What is the meaning of Pesach?
The word Pesach is derived from a Hebrew root meaning skipping – dancing – describing the motions of a young lamb. Pesach was a shepherds’ festival. It was celebrated in spring before moving stock to new pastures. Such family feasts included a sacrifice to the gods and a shared meal between members of the clan. The lamb was served to keep in favour with the gods and was to be a firstling. This symbolism was later associated with Hebrew first-born being spared in Egypt by God passing over their houses at the time of the final plague.
What is the meaning of Matzah?
The word Matzah is derived from the Hebrew root Matzoths = to compress. Originally, the Pesach and Matzah festivals were distinct. These festivals merged as they both occurred at the time of the spring equinox. Matzah is bread that has not been fermented. It is kneaded with water but without yeast. The discovery of leaven bread increased the mass of the bread and made it more tasty. Matzah remains the poor man’s bread, as the poor often could not wait for the bread to be leaven. Matzah is eaten during the seven days of Passover to commemorate the hurried departure of Jews from Egypt.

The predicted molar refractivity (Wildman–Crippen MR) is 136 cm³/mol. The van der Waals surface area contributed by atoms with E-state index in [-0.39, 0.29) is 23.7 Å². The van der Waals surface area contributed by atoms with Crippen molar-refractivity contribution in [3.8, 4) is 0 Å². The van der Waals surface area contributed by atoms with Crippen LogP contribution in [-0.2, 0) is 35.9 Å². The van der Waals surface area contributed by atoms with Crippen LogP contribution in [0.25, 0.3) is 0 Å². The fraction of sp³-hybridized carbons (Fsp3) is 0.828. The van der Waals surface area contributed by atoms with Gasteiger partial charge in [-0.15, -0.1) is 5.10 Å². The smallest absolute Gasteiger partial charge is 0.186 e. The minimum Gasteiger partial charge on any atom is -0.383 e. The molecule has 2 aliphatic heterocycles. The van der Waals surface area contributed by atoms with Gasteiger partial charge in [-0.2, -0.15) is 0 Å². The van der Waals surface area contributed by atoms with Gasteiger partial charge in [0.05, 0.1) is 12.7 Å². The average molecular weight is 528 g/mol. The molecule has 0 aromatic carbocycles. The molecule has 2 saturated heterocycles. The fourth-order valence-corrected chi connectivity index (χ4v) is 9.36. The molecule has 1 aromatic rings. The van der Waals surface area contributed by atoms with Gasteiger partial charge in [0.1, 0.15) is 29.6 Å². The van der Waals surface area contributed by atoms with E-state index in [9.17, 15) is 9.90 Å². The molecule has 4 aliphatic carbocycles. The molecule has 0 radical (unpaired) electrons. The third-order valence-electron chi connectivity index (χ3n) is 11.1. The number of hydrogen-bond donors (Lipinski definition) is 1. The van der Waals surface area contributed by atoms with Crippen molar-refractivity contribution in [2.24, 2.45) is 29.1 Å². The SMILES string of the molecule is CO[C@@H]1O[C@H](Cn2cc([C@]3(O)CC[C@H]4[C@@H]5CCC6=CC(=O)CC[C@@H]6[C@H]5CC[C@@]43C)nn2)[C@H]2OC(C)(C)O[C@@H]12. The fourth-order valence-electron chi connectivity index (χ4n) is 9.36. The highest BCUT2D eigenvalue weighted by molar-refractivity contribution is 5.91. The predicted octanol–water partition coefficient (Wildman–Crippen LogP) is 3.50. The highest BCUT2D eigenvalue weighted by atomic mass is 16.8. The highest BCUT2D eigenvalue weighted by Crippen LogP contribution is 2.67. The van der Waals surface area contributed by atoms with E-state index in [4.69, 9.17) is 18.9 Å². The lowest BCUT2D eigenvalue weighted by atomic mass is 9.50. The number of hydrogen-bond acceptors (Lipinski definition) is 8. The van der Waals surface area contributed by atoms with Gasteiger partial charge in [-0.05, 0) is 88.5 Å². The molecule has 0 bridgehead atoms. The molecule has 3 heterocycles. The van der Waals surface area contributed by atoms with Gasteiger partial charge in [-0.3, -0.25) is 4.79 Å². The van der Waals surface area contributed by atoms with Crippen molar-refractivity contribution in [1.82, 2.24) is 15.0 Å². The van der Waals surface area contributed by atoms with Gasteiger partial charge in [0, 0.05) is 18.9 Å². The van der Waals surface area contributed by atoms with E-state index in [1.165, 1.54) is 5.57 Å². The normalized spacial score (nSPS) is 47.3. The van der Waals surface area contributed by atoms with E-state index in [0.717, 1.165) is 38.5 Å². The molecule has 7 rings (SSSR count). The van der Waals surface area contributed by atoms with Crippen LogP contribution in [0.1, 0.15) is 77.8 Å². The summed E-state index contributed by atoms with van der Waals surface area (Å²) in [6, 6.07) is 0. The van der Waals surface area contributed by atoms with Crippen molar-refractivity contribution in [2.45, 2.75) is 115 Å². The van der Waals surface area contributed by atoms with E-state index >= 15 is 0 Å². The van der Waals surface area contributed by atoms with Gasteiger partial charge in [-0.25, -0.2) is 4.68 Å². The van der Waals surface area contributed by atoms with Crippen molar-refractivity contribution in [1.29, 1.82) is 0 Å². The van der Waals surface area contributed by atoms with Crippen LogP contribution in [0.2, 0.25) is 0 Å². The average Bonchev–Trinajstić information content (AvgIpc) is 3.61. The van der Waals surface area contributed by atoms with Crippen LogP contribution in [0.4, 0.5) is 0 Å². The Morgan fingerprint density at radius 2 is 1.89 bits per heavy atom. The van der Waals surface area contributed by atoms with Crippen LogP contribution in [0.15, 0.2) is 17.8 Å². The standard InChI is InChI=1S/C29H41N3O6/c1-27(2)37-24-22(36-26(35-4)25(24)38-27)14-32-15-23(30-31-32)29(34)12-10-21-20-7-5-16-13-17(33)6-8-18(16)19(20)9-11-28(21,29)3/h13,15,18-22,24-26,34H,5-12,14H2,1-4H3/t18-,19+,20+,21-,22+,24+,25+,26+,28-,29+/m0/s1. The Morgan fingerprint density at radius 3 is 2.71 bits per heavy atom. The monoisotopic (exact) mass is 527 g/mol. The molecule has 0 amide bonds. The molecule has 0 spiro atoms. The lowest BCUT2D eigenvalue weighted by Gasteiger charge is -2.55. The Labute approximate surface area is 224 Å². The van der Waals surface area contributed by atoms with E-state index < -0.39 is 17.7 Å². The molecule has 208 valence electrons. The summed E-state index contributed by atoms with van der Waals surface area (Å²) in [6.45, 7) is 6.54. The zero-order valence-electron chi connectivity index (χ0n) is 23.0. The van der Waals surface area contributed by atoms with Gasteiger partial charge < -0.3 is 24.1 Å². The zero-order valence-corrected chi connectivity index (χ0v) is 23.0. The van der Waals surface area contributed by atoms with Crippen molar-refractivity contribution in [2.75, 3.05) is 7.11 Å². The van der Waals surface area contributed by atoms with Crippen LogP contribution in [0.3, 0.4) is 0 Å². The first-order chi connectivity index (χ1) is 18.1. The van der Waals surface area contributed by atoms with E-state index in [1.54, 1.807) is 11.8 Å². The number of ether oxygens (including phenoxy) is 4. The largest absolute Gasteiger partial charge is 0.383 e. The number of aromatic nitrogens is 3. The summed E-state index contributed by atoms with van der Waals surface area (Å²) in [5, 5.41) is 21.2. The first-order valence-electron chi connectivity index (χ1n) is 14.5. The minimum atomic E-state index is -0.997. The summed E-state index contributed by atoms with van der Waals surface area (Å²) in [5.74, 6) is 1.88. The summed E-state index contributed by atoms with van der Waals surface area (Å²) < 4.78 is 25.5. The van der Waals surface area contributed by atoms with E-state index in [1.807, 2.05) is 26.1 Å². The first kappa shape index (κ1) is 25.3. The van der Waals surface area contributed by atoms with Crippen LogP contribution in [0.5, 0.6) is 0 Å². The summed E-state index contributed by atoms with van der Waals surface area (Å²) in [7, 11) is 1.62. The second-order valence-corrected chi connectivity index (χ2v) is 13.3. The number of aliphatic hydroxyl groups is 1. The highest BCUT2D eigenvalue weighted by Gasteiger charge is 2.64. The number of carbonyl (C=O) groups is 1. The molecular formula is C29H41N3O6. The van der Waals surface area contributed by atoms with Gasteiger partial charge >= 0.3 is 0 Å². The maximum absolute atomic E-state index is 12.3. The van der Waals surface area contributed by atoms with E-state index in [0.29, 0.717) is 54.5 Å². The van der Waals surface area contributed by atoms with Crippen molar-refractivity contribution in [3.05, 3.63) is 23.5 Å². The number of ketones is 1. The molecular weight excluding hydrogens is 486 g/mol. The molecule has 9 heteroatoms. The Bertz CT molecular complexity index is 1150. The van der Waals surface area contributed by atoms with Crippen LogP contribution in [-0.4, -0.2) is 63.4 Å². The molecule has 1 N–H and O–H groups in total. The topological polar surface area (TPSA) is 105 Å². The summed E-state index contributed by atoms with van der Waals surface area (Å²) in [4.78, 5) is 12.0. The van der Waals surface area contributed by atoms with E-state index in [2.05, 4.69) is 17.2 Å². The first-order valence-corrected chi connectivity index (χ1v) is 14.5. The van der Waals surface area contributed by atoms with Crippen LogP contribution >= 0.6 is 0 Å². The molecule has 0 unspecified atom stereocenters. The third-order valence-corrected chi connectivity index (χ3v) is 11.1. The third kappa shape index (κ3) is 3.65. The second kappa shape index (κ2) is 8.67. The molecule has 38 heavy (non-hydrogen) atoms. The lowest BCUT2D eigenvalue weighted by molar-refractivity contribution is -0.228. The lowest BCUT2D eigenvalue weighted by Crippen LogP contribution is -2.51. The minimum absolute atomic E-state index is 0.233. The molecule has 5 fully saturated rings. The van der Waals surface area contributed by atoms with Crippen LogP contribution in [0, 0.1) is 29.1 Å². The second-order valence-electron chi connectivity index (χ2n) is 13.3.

Copyright David ben Manasseh